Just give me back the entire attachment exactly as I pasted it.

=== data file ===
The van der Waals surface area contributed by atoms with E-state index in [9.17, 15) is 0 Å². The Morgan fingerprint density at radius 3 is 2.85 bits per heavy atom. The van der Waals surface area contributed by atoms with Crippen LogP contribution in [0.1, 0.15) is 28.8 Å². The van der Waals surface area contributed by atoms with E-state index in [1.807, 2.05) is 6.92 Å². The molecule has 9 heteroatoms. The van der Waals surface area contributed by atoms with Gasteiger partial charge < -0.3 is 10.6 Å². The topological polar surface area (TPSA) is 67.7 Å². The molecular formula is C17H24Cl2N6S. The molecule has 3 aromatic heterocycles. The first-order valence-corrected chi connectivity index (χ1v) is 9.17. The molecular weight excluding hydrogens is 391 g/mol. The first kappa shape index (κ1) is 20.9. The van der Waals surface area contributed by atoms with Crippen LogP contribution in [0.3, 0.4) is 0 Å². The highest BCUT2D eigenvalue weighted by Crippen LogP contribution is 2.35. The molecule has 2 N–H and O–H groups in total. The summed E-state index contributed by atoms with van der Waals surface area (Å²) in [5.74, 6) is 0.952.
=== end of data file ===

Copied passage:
The van der Waals surface area contributed by atoms with E-state index in [9.17, 15) is 0 Å². The Morgan fingerprint density at radius 3 is 2.85 bits per heavy atom. The van der Waals surface area contributed by atoms with Crippen LogP contribution in [0.1, 0.15) is 28.8 Å². The van der Waals surface area contributed by atoms with E-state index in [1.807, 2.05) is 6.92 Å². The molecule has 9 heteroatoms. The van der Waals surface area contributed by atoms with Gasteiger partial charge < -0.3 is 10.6 Å². The topological polar surface area (TPSA) is 67.7 Å². The molecular formula is C17H24Cl2N6S. The molecule has 3 aromatic heterocycles. The first-order valence-corrected chi connectivity index (χ1v) is 9.17. The molecular weight excluding hydrogens is 391 g/mol. The first kappa shape index (κ1) is 20.9. The van der Waals surface area contributed by atoms with Crippen LogP contribution in [0.3, 0.4) is 0 Å². The highest BCUT2D eigenvalue weighted by Crippen LogP contribution is 2.35. The molecule has 2 N–H and O–H groups in total. The summed E-state index contributed by atoms with van der Waals surface area (Å²) in [5.74, 6) is 0.952.